Saturday, January 26, 2013

Hooray! A restaurant review!

It was a late lunch, and there were people sitting and eating in the place so I took this as a good sign.  I’ve had some really great meals in Stillwater, so I tried my luck with a place I hadn’t been yet. There are three major aspects to a dining experience; ambiance, service and the food. Marx failed on all three, to a degree that has shocked me into having to write a review on this site. So let's go down the list.

The decor dazzles in a way that only a color-blind, manic schizoid choose. Of the dozen or so tables there was not more than a pair that matched in size shape or height. White Christmas lights, loosely wrapped in thin white fabric zig-zag over the main dining area. Bright orange Chihuly-esque lamps hang in a row, mirroring the arc of the crescent shaped bar. There are neon lights embedded in the surface of the bar that pulse in an oozing modulation while shifting through the shades of a simple rainbow. The walls are overcrowded with an array of massive, "modern art," so loud the obvious intent behind the scheme is to drown out or blind what the employees of Marx Fusion Bistro will subjugate upon the accidental customer.

Upon seating, a drink list/ book was provided and water offered. The water arrived with menus and the server left. A few minutes later, the server reappeared (having avoided the one other occupied table in that section) and daily specials were read off. The order was taken at that time, yet the point-of-sale computer was overlooked for several more minutes after that. Some odd-sized chunks of bread surrounding a ceramic cup of olive oil, complete with a floater of a garlic clove and a single blade of rosemary arrived with side plates next. The bottle of balsamic was remembered soon after. At this point, I was growing nervous… so I took the initiative and flagged down the server since the menus were now gone and it was clear now I was not going to be offered the option to get a glass of wine. Some time later, the sole course arrived neatly arranged on a plate that had obviously been left to die under a heat lamp for a long time, as my exploratory touch (yes, I was warned) singed my calloused finger. When the silverware was dropped off, I was able to use the napkin to slide my plate over 7 or 8 inches so that it was now in front of me. Later, once I had had enough, I was asked if I would like a to-go container to which I declined. A little Styrofoam clamshell container showed up anyway. The process of paying the bill went off without incident, oddly, and that was that. On a final note here, my server’s attitude and demeanor as well as physical appearance were all quite pleasant, but a few years experience at a Denny’s plus a bit of training from whomever is in charge of the front of house would greatly improve one’s ability to the tasks of one’s job in the correct order.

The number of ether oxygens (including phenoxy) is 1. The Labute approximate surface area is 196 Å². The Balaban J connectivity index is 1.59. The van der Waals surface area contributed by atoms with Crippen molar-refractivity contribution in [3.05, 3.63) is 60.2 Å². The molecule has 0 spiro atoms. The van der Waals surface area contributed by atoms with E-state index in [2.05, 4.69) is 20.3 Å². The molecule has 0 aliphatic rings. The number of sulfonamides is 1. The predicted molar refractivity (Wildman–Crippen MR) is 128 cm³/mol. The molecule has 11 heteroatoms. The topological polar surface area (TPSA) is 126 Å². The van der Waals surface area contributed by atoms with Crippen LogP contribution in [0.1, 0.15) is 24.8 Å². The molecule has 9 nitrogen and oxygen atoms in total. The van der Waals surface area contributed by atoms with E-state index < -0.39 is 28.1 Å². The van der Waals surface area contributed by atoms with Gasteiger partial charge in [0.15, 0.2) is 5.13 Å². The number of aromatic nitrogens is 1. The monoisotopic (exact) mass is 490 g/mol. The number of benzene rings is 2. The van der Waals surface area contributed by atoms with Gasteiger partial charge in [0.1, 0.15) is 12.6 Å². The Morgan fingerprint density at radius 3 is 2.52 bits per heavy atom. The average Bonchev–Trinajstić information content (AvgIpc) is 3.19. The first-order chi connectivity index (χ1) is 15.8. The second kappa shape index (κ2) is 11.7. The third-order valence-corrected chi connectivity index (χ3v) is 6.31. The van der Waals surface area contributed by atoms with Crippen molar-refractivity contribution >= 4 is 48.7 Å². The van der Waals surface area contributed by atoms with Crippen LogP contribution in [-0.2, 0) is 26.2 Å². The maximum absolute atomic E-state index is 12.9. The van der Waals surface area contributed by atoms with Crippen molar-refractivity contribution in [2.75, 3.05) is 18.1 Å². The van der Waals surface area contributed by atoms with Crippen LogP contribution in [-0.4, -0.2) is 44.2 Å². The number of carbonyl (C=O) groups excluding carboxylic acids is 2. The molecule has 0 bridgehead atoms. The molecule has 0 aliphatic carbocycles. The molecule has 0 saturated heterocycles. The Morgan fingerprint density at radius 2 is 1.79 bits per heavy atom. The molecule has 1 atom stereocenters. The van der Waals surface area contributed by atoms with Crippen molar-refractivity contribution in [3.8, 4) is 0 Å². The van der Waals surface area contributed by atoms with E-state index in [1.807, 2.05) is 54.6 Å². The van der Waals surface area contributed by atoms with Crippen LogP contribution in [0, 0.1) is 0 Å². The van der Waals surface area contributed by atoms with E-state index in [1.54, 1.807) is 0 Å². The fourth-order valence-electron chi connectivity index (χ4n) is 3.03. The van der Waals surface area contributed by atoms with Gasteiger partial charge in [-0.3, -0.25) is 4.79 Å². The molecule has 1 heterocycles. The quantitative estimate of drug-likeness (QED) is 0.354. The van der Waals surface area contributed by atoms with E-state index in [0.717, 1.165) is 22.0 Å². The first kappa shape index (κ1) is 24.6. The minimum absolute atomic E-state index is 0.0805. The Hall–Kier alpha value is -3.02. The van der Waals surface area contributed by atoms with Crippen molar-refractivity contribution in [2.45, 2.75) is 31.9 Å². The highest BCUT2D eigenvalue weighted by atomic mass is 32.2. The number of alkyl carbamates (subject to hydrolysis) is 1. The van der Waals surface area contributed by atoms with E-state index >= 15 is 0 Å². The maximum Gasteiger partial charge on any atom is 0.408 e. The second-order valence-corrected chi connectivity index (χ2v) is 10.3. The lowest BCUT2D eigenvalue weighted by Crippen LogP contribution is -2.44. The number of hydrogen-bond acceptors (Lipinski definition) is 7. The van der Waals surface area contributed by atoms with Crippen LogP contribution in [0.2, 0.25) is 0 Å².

And then, there was the food. Starting with the menu, there were three sections; Salads, Pizza’s, and Pasta. I was struggling to see the “fusion” aspect of American Bistro idea Modern/ Food Network Italian. Sure, some of the cocktails have fusion like quirkiness to the flavor combinations, but the chef usually doesn't create those – that’s what you pay the bartender for. My dining companion ordered the beet/ bacon/ blue cheese salad. I had just had a salad for my previous meal, and I wasn't too jazzed about the pizza/ pasta dichotomy, but upon hearing the fish heavy specials such as a Fruits de Mer, some Scallop concoction, and a Asian themed Mahi Mahi something something, my interest was piqued. So, I opted for that last one, to witch my server replied, "That one's my favorite." Armed with an $11 glass of Chardonnay, I sipped slowly in anticipation.  I was only told twice that my food would be out shortly. Then the big moment came. My scorching hot plate arrived. Off-center of the round, two little fillets overlapped each other, moored upon a mass of garlic mashed potatoes, under a hat of Asian slaw, and sauced with a thick translucent brown and speckled goo. Creeping around the rest of the plate was a series of vegetable piles; the first a stack of a half-dozen green beans, next a dollop of something orange, a single floret of broccoli, finally a fan of five snow peas. There was a lot going on on this plate that looked as if it was still listening to G&R while teasing the bangs of its mullet. Well, I stick a fork in it and OMG, it's well done. Not a little over, not even close - it's cat food. My server never asked for a temp, which I didn't think much of because who in their right mind would cook Mahi past medium rare for even the most squeamish diner? The sauce, not faring much better; basically a thinned out hoisin with a little ginger and some sesame seeds. The garlic mash… just okay. The veggies; raw but with some darkness at the tips of the floret, and no seasoning - blanched for a whole five seconds and finished via heat lamp, delicious! Not. Asian slaw was really just coleslaw with sesame oil instead of mayo with the addition of a hint of ginger and a sprig of cilantro for a garnish. My company's salad was almost the opposite. Zero attention to plating, the greens, beets, bacon, blue and dressing all mixed homogeneously and then dumped onto the plate. Granted it was a bit of a mess to eat as everything but the whole leaves of greens was small dice size. The candied pecan halves were by far the biggest bits tossed in there, also the best texture - the beets and cheese had the same. Finally, it's hard to mess up such a bulletproof flavor combination of blue cheese, bacon, and candied pecans… with a hint of balsamic vinaigrette.  

When it comes to the folks at Marx, it is a tasteless (visual and culinary) philosophy of function follows form. 

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